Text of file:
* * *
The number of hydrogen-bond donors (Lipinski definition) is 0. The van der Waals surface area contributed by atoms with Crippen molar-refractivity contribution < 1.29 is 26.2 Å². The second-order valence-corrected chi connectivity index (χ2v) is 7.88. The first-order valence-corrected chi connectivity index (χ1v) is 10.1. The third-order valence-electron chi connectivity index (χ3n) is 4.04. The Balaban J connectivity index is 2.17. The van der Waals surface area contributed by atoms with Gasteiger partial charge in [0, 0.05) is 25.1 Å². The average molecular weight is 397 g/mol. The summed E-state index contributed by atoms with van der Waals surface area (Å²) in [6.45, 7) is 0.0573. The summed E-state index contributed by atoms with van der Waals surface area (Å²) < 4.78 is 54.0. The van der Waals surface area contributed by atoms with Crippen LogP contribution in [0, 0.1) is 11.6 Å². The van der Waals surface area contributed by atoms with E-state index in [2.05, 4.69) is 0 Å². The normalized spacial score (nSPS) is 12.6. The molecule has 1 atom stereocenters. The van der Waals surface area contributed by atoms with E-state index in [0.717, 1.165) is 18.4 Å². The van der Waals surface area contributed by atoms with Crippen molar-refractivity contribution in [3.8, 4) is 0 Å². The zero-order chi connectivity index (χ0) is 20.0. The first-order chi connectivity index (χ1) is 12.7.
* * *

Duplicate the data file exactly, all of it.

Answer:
The number of hydrogen-bond donors (Lipinski definition) is 0. The van der Waals surface area contributed by atoms with Crippen molar-refractivity contribution < 1.29 is 26.2 Å². The second-order valence-corrected chi connectivity index (χ2v) is 7.88. The first-order valence-corrected chi connectivity index (χ1v) is 10.1. The third-order valence-electron chi connectivity index (χ3n) is 4.04. The Balaban J connectivity index is 2.17. The van der Waals surface area contributed by atoms with Gasteiger partial charge in [0, 0.05) is 25.1 Å². The average molecular weight is 397 g/mol. The summed E-state index contributed by atoms with van der Waals surface area (Å²) in [6.45, 7) is 0.0573. The summed E-state index contributed by atoms with van der Waals surface area (Å²) < 4.78 is 54.0. The van der Waals surface area contributed by atoms with Crippen LogP contribution in [0, 0.1) is 11.6 Å². The van der Waals surface area contributed by atoms with E-state index in [2.05, 4.69) is 0 Å². The normalized spacial score (nSPS) is 12.6. The molecule has 1 atom stereocenters. The van der Waals surface area contributed by atoms with E-state index in [0.717, 1.165) is 18.4 Å². The van der Waals surface area contributed by atoms with Crippen molar-refractivity contribution in [3.8, 4) is 0 Å². The zero-order chi connectivity index (χ0) is 20.0. The first-order chi connectivity index (χ1) is 12.7.